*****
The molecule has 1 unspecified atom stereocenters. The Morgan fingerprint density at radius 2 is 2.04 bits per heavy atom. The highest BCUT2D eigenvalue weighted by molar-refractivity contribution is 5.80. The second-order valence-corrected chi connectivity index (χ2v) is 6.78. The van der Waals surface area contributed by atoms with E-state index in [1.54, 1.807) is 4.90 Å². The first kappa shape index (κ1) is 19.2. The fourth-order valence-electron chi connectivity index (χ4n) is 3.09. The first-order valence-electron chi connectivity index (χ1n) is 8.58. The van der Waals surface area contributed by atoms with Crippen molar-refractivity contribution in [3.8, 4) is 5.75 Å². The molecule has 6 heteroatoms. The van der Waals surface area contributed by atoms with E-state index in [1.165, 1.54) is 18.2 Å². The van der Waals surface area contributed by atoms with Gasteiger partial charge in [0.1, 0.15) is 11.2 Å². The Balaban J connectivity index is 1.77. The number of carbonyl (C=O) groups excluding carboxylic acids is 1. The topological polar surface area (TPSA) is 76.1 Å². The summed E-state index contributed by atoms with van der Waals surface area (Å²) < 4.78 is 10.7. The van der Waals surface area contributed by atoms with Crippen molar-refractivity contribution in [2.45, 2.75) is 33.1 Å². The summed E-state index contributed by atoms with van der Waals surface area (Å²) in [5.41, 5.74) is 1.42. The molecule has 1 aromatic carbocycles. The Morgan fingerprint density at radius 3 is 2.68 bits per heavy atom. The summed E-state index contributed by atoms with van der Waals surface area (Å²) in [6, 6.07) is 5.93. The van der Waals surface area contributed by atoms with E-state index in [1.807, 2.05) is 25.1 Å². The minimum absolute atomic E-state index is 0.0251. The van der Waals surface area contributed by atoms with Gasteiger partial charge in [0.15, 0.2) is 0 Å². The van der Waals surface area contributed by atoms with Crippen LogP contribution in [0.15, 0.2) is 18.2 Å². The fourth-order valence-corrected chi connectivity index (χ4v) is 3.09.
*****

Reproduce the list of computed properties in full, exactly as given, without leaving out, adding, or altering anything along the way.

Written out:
The molecule has 1 unspecified atom stereocenters. The Morgan fingerprint density at radius 2 is 2.04 bits per heavy atom. The highest BCUT2D eigenvalue weighted by molar-refractivity contribution is 5.80. The second-order valence-corrected chi connectivity index (χ2v) is 6.78. The van der Waals surface area contributed by atoms with E-state index in [1.54, 1.807) is 4.90 Å². The first kappa shape index (κ1) is 19.2. The fourth-order valence-electron chi connectivity index (χ4n) is 3.09. The first-order valence-electron chi connectivity index (χ1n) is 8.58. The van der Waals surface area contributed by atoms with Crippen molar-refractivity contribution in [3.8, 4) is 5.75 Å². The molecule has 6 heteroatoms. The van der Waals surface area contributed by atoms with E-state index in [1.165, 1.54) is 18.2 Å². The van der Waals surface area contributed by atoms with Gasteiger partial charge in [0.1, 0.15) is 11.2 Å². The Balaban J connectivity index is 1.77. The number of carbonyl (C=O) groups excluding carboxylic acids is 1. The topological polar surface area (TPSA) is 76.1 Å². The summed E-state index contributed by atoms with van der Waals surface area (Å²) < 4.78 is 10.7. The van der Waals surface area contributed by atoms with Crippen molar-refractivity contribution in [2.45, 2.75) is 33.1 Å². The summed E-state index contributed by atoms with van der Waals surface area (Å²) in [5.41, 5.74) is 1.42. The molecule has 1 aromatic carbocycles. The Morgan fingerprint density at radius 3 is 2.68 bits per heavy atom. The summed E-state index contributed by atoms with van der Waals surface area (Å²) in [6, 6.07) is 5.93. The van der Waals surface area contributed by atoms with E-state index in [1.807, 2.05) is 25.1 Å². The minimum absolute atomic E-state index is 0.0251. The van der Waals surface area contributed by atoms with Gasteiger partial charge in [0.15, 0.2) is 0 Å². The van der Waals surface area contributed by atoms with Crippen LogP contribution in [0.15, 0.2) is 18.2 Å². The fourth-order valence-corrected chi connectivity index (χ4v) is 3.09.